Here is a 3D model I made recently using Blender, the free Open Source modelling package:
There are still quite a few details missing from the model (eg the headlights!), but I’m happy with it for now and wanted to upload it to my site.
It is by far the largest project I’ve ever completed with Blender.
The picture has a slightly unusual aspect ratio as I made it to use as a wallpaper for my 21:9 monitor.
Here are some of my other experiments with Blender:
I made the wheel model first and turned it into a desktop wallpaper to enjoy while I worked on the rest of the car:
I modelled the Ferrari while I was waiting for CG Masters to release their “Master Car Creation In Blender” course. I’d bought their Jeep course when it was first released and used a lot of the techniques from that course on the Ferrari.
I didn’t ever finish the jeep as I wasn’t particular enthused by the model. It’s a very boxy looking vehicle and I prefer curvier cars. However, I think that course is excellent and the techniques can still be applied to sportier looking vehicles.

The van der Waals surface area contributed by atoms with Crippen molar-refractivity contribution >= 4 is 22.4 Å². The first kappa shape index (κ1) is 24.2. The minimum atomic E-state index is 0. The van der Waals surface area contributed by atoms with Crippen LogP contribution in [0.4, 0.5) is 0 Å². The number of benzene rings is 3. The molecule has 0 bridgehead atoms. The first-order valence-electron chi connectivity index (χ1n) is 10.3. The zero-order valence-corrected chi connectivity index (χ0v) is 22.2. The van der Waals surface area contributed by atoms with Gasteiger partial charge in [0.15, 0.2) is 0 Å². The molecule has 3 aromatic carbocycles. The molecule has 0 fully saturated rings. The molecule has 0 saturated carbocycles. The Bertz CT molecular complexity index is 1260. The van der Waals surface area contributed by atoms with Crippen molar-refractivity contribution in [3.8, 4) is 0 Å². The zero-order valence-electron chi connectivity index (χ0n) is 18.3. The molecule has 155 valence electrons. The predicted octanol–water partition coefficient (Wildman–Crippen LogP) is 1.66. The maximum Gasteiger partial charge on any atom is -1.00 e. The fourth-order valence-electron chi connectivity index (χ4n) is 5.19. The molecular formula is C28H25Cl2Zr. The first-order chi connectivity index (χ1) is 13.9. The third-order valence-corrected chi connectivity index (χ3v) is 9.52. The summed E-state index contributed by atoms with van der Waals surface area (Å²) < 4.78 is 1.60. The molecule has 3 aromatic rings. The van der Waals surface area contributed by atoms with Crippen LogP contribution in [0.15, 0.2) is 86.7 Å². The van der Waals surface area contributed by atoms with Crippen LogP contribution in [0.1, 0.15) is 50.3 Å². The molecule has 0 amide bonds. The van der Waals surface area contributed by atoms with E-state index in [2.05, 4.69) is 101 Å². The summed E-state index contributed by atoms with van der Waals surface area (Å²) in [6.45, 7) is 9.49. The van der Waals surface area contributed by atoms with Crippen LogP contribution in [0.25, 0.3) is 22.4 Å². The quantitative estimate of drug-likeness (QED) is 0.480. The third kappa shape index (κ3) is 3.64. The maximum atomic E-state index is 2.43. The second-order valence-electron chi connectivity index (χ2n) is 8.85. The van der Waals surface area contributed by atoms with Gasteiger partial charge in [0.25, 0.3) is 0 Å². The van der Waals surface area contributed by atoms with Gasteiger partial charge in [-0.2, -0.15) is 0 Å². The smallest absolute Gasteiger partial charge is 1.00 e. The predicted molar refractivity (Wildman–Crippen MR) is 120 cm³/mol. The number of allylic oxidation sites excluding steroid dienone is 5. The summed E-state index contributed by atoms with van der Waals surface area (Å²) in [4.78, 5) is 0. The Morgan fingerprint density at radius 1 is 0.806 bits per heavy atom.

I’ve since had a chance to watch a significant chunk of the new Corvette course and can only say I wish I’d seen that before I started on the Ferrari! The methodology is similar to that of the Jeep course but Chris, the author, has definitely improved on his original techniques. I’ve already made a start on my next car model.
The model below is more typical of the kinds of thing I make in Blender. I’m more of a programmer than an artist. It’s a mathematical construct known as a Menger Sponge, which I created using Blender’s python scripting capabilities.
These are some experiments in making smooth surfaces with Blender, particularly on objects with joins and indentations.
These are some quick desktop wallpapers made out of tessellating shapes:
I’ve also used Blender to make pieces to try out game ideas. This was a trial visualisation for a Scrabble-like game. In the end we went with a 2D board and didn’t use this idea:
I made a very simple model of a hexagon tile so that I could try out some of Unity 3D’s features for making hexagonal based games. This is a screenshot of a quick demonstration I made that lets you click to place a hexagon and updates the animated highlights (also modelled in Blender) around it:
And finally, I found a couple of really old projects with some basic models: